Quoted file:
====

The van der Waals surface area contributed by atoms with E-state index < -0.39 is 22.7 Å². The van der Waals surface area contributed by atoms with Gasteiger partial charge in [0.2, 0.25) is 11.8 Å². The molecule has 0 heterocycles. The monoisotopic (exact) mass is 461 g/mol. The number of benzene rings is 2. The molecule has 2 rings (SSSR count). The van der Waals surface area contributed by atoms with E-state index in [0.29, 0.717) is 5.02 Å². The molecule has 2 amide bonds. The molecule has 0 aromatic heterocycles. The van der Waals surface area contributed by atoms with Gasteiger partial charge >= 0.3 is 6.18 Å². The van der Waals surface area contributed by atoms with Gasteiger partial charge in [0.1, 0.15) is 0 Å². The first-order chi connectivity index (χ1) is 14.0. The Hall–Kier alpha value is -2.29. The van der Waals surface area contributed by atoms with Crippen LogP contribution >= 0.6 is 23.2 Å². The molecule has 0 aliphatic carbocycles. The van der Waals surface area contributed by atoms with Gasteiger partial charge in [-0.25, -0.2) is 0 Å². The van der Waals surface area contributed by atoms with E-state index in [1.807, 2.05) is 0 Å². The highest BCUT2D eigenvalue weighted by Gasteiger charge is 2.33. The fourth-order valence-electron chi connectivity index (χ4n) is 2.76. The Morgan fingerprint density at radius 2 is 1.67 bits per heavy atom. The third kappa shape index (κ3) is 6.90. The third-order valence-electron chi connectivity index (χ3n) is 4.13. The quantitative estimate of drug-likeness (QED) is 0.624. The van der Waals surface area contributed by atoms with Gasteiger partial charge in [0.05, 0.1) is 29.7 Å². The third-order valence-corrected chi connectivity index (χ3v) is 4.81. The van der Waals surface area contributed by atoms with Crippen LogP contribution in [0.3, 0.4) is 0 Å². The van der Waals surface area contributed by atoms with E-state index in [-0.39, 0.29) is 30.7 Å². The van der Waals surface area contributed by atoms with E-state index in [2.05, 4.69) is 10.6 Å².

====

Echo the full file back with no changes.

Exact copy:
The van der Waals surface area contributed by atoms with E-state index < -0.39 is 22.7 Å². The van der Waals surface area contributed by atoms with Gasteiger partial charge in [0.2, 0.25) is 11.8 Å². The molecule has 0 heterocycles. The monoisotopic (exact) mass is 461 g/mol. The number of benzene rings is 2. The molecule has 2 rings (SSSR count). The van der Waals surface area contributed by atoms with E-state index in [0.29, 0.717) is 5.02 Å². The molecule has 2 amide bonds. The molecule has 0 aromatic heterocycles. The van der Waals surface area contributed by atoms with Gasteiger partial charge >= 0.3 is 6.18 Å². The van der Waals surface area contributed by atoms with Gasteiger partial charge in [0.1, 0.15) is 0 Å². The first-order chi connectivity index (χ1) is 14.0. The Hall–Kier alpha value is -2.29. The van der Waals surface area contributed by atoms with Crippen LogP contribution >= 0.6 is 23.2 Å². The molecule has 0 aliphatic carbocycles. The van der Waals surface area contributed by atoms with Gasteiger partial charge in [-0.25, -0.2) is 0 Å². The van der Waals surface area contributed by atoms with E-state index in [1.807, 2.05) is 0 Å². The highest BCUT2D eigenvalue weighted by Gasteiger charge is 2.33. The fourth-order valence-electron chi connectivity index (χ4n) is 2.76. The Morgan fingerprint density at radius 2 is 1.67 bits per heavy atom. The third kappa shape index (κ3) is 6.90. The third-order valence-electron chi connectivity index (χ3n) is 4.13. The quantitative estimate of drug-likeness (QED) is 0.624. The van der Waals surface area contributed by atoms with Gasteiger partial charge in [0.05, 0.1) is 29.7 Å². The third-order valence-corrected chi connectivity index (χ3v) is 4.81. The van der Waals surface area contributed by atoms with Crippen LogP contribution in [0.3, 0.4) is 0 Å². The van der Waals surface area contributed by atoms with E-state index in [-0.39, 0.29) is 30.7 Å². The van der Waals surface area contributed by atoms with E-state index in [2.05, 4.69) is 10.6 Å².